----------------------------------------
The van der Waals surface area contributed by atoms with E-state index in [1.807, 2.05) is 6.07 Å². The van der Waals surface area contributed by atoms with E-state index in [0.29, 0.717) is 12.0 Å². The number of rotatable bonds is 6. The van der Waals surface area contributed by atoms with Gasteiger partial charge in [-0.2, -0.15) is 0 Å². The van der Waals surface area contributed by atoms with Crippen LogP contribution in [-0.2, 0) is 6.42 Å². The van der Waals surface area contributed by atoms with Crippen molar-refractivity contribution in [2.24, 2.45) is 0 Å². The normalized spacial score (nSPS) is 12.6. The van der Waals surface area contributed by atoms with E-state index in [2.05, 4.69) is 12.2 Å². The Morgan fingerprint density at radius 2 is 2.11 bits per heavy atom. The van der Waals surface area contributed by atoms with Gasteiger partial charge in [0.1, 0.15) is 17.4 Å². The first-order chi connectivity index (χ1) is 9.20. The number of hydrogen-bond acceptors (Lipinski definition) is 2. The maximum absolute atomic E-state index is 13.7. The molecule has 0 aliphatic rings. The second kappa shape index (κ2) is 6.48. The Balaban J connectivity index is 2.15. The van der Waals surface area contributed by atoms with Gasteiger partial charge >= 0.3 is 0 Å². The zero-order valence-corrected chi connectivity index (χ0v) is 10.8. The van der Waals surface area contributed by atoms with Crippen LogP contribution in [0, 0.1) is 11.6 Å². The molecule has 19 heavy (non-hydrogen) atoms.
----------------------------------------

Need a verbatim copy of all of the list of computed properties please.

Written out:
The van der Waals surface area contributed by atoms with E-state index in [1.807, 2.05) is 6.07 Å². The van der Waals surface area contributed by atoms with E-state index in [0.29, 0.717) is 12.0 Å². The number of rotatable bonds is 6. The van der Waals surface area contributed by atoms with Gasteiger partial charge in [-0.2, -0.15) is 0 Å². The van der Waals surface area contributed by atoms with Crippen LogP contribution in [-0.2, 0) is 6.42 Å². The van der Waals surface area contributed by atoms with Crippen molar-refractivity contribution in [2.24, 2.45) is 0 Å². The normalized spacial score (nSPS) is 12.6. The van der Waals surface area contributed by atoms with E-state index in [2.05, 4.69) is 12.2 Å². The Morgan fingerprint density at radius 2 is 2.11 bits per heavy atom. The van der Waals surface area contributed by atoms with Gasteiger partial charge in [0.1, 0.15) is 17.4 Å². The first-order chi connectivity index (χ1) is 9.20. The number of hydrogen-bond acceptors (Lipinski definition) is 2. The maximum absolute atomic E-state index is 13.7. The molecule has 0 aliphatic rings. The second kappa shape index (κ2) is 6.48. The Balaban J connectivity index is 2.15. The van der Waals surface area contributed by atoms with Gasteiger partial charge >= 0.3 is 0 Å². The zero-order valence-corrected chi connectivity index (χ0v) is 10.8. The van der Waals surface area contributed by atoms with Crippen LogP contribution in [0, 0.1) is 11.6 Å². The molecule has 19 heavy (non-hydrogen) atoms.